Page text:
Directed by: Quentin Tarantino
Starring: Jamie Foxx, Christoph Waltz, Leonardo DiCaprio, Samuel L. Jackson, Kerry Washington
When it comes to a Quentin Tarantino movie I am alway excited to see what he will do next. Every movies of his is always something fresh and exciting, even Death Proof which I’ll admit is not his best movie. When I heard that he was doing a straight forward Western instead of having western themes and homages I was ecstatic and was instantly anticipating the movie almost as much as I was The Dark Knight Rises. What I have to give the movie credit for is that it didn’t disappoint me in anyway at all, the movie is a deep look at what a man would do to get his wife back and how he goes about doing it.
A former slave and a German bounty hunter become unlikely allies in the battle against a tyrannical plantation owner in this western from visionary director Quentin Tarantino. Two years before the Civil War pits brother-against-brother, German-born fugitive hunter Dr. King Schultz (Academy Award-winner Christoph Waltz) arrives in America determined to capture the outlaw Brittle brothers dead or alive. In the midst of his search, Dr. Schultz crosses paths with Django (Academy Award-winner Jamie Foxx), a freed slave and skilled tracker who seeks to rescue his beloved wife Broomhilda (Kerry Washington) from ruthless plantation owner Calvin Candie (Academy Award-nominee Leonardo DiCaprio). Once Django has aided Dr. Schultz in coralling the Brittle brothers, the two team up to capture some of the most wanted men in the South. Meanwhile, Django never loses sight of his mission to free Broomhilda from the treacherous slave trade before it’s too late. Upon arriving at Candie’s nefarious plantation, dubbed Candyland, Django and Dr. Schultz discover that slaves are being groomed for gladiator-like competitions by Candie’s malevolent right-hand man Billy Crash (Walton Goggins), and together they skillfully work their way onto the compound for a closer look. But just as Django and his partner locate Broomhilda and plot a daring escape, Candie’s house slave Stephen (Academy Award-nominee Samuel L. Jackson) catches wind of their plan, and informs his master of the betrayal. Now, as a clandestine organization attempts to back them into a corner, Django and Dr. Schultz will have to come out with pistols blazing if they ever hope to free Broomhilda from Candyland and the clutches of its vile proprietor.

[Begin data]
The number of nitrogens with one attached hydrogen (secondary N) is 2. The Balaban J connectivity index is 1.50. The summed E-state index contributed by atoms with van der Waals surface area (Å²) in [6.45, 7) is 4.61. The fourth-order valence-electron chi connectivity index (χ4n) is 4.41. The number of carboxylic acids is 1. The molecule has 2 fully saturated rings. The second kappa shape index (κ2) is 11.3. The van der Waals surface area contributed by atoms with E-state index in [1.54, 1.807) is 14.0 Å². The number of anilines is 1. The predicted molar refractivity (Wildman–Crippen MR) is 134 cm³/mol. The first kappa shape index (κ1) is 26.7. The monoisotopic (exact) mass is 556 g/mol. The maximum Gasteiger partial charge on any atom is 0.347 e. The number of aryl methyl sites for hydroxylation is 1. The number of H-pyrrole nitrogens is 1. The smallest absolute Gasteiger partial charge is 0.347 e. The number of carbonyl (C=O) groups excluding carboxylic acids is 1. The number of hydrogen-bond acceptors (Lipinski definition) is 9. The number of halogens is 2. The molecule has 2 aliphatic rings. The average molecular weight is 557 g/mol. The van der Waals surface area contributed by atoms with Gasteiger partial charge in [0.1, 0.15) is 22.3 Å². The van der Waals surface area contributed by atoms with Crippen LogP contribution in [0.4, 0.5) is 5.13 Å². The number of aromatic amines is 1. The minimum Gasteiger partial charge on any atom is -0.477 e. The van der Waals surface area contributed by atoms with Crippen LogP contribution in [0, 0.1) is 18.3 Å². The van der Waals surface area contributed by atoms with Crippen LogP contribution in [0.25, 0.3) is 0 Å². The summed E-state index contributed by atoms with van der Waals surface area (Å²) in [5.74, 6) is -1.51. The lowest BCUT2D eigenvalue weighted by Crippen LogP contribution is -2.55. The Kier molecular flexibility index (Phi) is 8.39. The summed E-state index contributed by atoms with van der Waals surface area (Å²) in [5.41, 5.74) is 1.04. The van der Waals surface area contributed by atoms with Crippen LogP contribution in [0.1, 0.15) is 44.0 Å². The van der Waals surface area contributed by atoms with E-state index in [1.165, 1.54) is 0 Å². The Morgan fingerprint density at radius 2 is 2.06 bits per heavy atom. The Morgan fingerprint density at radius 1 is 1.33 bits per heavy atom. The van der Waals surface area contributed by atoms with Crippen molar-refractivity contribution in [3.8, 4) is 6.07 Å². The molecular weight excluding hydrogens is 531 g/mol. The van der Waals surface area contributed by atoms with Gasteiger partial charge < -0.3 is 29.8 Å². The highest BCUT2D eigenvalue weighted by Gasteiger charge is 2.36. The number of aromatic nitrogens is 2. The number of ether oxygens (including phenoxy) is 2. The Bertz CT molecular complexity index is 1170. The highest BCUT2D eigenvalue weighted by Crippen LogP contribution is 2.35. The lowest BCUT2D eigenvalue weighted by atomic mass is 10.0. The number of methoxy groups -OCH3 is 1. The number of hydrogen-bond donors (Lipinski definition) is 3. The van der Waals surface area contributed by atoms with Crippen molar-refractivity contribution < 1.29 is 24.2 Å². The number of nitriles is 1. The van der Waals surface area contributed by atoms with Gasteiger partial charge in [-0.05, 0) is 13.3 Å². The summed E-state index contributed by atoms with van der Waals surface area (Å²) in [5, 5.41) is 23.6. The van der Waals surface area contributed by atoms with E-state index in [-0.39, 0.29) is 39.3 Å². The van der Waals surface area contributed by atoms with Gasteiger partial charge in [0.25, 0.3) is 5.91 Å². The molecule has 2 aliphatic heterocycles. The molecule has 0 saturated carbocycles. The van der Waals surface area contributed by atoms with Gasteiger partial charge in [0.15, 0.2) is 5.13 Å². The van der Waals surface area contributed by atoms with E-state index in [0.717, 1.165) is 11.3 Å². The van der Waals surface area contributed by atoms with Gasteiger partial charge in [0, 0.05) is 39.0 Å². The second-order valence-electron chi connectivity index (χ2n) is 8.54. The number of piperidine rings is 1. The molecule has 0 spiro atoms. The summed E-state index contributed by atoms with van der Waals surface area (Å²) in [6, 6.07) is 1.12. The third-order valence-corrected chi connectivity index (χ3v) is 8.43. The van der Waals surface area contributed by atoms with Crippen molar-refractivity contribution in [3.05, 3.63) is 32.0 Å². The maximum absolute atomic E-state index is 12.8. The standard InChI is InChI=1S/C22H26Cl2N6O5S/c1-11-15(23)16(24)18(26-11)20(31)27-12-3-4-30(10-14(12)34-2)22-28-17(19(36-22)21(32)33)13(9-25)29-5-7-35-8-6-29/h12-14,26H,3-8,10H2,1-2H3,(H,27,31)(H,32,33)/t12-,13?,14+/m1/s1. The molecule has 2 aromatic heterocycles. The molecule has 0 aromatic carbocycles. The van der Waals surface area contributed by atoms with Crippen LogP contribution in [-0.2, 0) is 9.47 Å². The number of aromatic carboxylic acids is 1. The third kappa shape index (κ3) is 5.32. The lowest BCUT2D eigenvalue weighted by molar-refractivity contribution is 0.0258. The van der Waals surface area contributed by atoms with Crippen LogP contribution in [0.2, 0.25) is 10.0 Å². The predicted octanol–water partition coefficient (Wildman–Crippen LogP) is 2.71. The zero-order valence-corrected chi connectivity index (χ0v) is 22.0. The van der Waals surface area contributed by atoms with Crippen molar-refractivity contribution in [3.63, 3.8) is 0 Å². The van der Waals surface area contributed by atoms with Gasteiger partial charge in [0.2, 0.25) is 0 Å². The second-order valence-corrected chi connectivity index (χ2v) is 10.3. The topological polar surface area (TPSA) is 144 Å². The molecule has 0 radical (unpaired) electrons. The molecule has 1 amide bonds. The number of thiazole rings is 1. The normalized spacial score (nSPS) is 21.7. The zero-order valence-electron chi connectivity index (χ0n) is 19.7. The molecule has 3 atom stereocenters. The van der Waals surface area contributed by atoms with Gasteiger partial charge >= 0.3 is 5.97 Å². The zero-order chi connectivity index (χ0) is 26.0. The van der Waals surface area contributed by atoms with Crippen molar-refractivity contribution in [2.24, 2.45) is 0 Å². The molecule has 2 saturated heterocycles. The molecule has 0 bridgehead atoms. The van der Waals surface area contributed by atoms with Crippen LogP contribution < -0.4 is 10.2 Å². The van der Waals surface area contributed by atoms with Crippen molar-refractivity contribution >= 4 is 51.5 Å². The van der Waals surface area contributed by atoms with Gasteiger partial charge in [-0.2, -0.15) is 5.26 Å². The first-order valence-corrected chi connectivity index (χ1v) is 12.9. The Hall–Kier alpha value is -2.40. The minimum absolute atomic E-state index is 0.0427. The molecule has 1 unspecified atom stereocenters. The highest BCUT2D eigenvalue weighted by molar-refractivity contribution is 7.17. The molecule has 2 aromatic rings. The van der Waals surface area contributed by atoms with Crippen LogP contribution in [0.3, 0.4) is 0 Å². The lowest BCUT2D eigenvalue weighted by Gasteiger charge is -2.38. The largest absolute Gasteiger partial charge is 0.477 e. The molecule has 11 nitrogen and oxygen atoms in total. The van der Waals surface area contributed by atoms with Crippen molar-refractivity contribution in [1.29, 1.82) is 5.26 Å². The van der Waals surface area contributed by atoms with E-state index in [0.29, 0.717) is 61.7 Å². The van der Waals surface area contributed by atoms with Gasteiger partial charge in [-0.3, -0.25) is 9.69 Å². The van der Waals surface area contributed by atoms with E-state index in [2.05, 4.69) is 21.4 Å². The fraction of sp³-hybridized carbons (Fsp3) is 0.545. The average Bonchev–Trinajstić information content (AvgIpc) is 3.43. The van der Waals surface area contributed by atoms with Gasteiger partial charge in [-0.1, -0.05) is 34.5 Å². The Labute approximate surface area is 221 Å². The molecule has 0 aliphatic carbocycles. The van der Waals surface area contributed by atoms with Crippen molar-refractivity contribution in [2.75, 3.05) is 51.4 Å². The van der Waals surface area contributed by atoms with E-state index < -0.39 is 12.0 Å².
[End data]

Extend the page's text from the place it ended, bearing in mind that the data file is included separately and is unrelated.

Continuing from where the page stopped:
What I have to say is the most admirable about the movie is the performances. Every actor in the movie is fantastic. Jamie Foxx bring layers to the character of Django and makes him a very human character in a movie by a director who’s characters are always out there. It is the first time since Ray and Collateral that I appreciate what Jamie Foxx brings to the screen. The same goes for Christoph Waltz, who has been in a string of bad movies after winning his first Academy Award. His character is charismatic and likable and never has a dull moment on screen and he also manages to outshine Jamie Foxx. The two best performances in my opinion are Leonardo DiCaprio and Samuel Jackson who both play the villains. This is the first time that Leo has portrayed a villain and I have to say that I’ve never seen him better, he feel comfortable in the role and manages to shock and intimidate while also being charismatic. I would really like to see Leo tackle more roles like this, it would be interesting to witness him as a more fearful character. Sam Jackson is equally as good and manages to make a character so loathsome and despicable that it is hard not to hate him. I think that Jackson should do more movies like this instead of the crap that he has done recently. I would like to see all these actors get nominated but the fact is that they won’t and I think Leonardo DiCaprio stands the only chance of winning.
Personally I think this is also Tarantino’s best film, I am a giant fan of Westerns and this is no exception. I felt that the story turned out a lot better than I expected, it may be a simple revenge story but the execution is simply perfection. The cinematography is beautiful and editing is also fantastic, I feel that this is the best one out of his filmography. I may be in the minority here but I think this outshines Pulp Fiction as his defining movie even though Pulp Fiction is a close second.
I think this has to be the best movie of the year and that it was a great way to end a fantastic year at the movies. Sure it is going to be tough to watch due to its explicit violence and constant use of the “N” word but I don’t think that should get in the way of a fantastic film.
10 out of 10